Multi-award-winning global queer star Sam Smith has released their new album Love Goes, which features hits like Dancing with a Stranger and the latest singles Diamonds and Kids Again.
Love Goes signals the start of a new chapter for Sam, reflecting upon two beautiful, if tumultuous years of their life, and moving forth with a looser, more euphoric sound.
The Grammy, Oscar and Brit Award-winning artist, who came out as non-binary last year, is the modern master of grandiose, raw balladry: songs about heartbreak and longing sung in arenas around the world to accumulative crowds of millions.
Written between the ages of 26 and 28, Love Goes features songs that also mirror the healing process of heartbreak, from its most painful moments through to resolution. But its formation is more boisterous and exuberant than anything Sam has made before.
A session with Calvin Harris birthed Promises, an international smash that affirmed what Sam had long hoped for: that they could be embraced for the dance-spun pop music they wanted to make too.
What followed was a string of singles crafted with the producers Sam had admired: the Scandinavian pop behemoths like Max Martin, ILYA, Shellback and Stargate. Dancing With A Stranger, a lacquer smooth and seductive RnB track with Normani was a critical and commercial success, as was the dance-pop leaning How Do You Sleep?
They were all songs written and recorded while Sam was on tour, and formed the basis of their third record, then called To Die For. But shortly before its release, the coronavirus pandemic happened and Sam decided to put the release on hold. This gave Sam the chance to re-evaluate the album. “It wasn’t ready,” they say in reflection. “I was on such a fast train of work, travelling and performing that I needed to come home to get some perspective on it all.”
And so that’s what Sam did. They returned home to London and re-examined the songs that made up that record’s tracklist and reformed them into something that felt more representative of their mindset. Those aforementioned singles still appear as bonus tracks, but “there were a few songs that I’d written that I just fell in love with, and they fit,” Sam says. “As soon as I changed the title to Love Goes, I just started to get the shape of what this record word was going to be.”
The Sam Smith you might know has made the record no one expected them to. When they were a teenager, Sam always yearned to make the pop music they spent their life admiring: crafted by powerful women. There was a frivolity Sam strived for at the core of what they created, though: the ability to create a persona, and to play around with it. In the process of creating Love Goes, they allowed themself to delve into that too. “I played characters with some of these songs.”
Case in point: the powerful Lead single Diamonds. Co-written and produced by OzGo and Shellback in a London session, Sam says it’s sung from the perspective of “a really rich woman in a mansion whose husband had just divorced her, taken all of her diamonds and just left her with nothing – a Miss Havisham vibe!”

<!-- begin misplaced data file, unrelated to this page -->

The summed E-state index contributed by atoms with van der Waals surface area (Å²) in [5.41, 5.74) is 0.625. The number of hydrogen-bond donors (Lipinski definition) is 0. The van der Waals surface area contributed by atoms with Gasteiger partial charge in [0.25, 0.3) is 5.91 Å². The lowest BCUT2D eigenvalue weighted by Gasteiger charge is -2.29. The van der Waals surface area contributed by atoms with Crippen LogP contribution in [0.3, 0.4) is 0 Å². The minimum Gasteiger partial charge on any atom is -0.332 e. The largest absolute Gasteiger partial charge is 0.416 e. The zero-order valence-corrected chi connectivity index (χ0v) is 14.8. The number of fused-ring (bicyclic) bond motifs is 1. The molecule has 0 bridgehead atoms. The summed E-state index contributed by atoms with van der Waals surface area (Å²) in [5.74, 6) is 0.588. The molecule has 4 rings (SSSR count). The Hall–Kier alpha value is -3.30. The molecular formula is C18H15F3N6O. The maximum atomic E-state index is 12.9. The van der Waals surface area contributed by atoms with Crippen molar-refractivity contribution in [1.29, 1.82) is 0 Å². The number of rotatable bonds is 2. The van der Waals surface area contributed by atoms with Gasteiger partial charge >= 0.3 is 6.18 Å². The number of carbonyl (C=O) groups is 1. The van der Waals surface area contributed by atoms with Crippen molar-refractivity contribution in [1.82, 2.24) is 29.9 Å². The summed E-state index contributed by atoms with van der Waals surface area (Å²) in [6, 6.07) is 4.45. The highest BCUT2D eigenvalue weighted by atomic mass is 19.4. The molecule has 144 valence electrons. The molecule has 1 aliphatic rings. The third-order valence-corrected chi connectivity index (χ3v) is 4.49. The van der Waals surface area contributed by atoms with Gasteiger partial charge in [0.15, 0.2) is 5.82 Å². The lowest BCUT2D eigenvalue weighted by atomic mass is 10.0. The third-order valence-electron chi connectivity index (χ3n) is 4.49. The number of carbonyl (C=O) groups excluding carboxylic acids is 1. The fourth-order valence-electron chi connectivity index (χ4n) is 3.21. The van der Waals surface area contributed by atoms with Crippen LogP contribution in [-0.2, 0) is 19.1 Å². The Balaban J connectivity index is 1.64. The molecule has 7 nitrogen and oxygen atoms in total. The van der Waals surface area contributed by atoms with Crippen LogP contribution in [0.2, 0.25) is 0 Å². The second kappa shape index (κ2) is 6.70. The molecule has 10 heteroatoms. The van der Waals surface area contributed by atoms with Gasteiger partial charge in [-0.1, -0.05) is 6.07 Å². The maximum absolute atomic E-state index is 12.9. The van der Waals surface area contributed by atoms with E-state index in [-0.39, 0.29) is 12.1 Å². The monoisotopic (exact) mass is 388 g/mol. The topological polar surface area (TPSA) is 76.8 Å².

Sam proudly and bitterly bids farewell to the fictional lover and their riches here: “Take all the money you want from me / Hope you become what you want to be,” they bite, as the song unravels into a massive club chorus, tinkers of triangles lining its production like jewels hitting a marble floor.
But this foray onto the dancefloor doesn’t necessarily mean Sam’s desire to write songs with emotional gravitas has changed. Over the deep house and high-horsepower synths of Dance (Till You Love Someone Else), they sing in full-bodied falsetto of their romantic redemption. It was their attempt at creating a song that sounded “like Pet Shop Boys meets Cher”.
The album opens and closes with odes to youth. There’s a ghostly Imogen Heap-like feel to the acapella intro track Young. The same energy pulses through the ruminative finale, Kids Again. Written with Ryan Tedder, Alexandra Tamposi, Andrew Watt and Louis Bell in Los Angeles.
The album title track Love Goes, was born from a session with Labrinth, Sam imagines the song as a duet between a lover and their ex. It’s an understanding one, written with the clarity time can give us. They meet, sound out their grievances and reach the conclusion that “we’re both as bad as each other”. That, Sam has realised, is just the fate of the universe. How love goes.
To be both free and self-critical, feeling everything fully, is the eternal paradox of Sam Smith. Six years in music has shown us that, but on Love Goes, they find a playful sweet spot – one that celebrates dancing with tears in your eyes, and turns inward when it needs to most. “when I get in the studio, it becomes a sanctuary where I can be raw, and I’m okay with that.’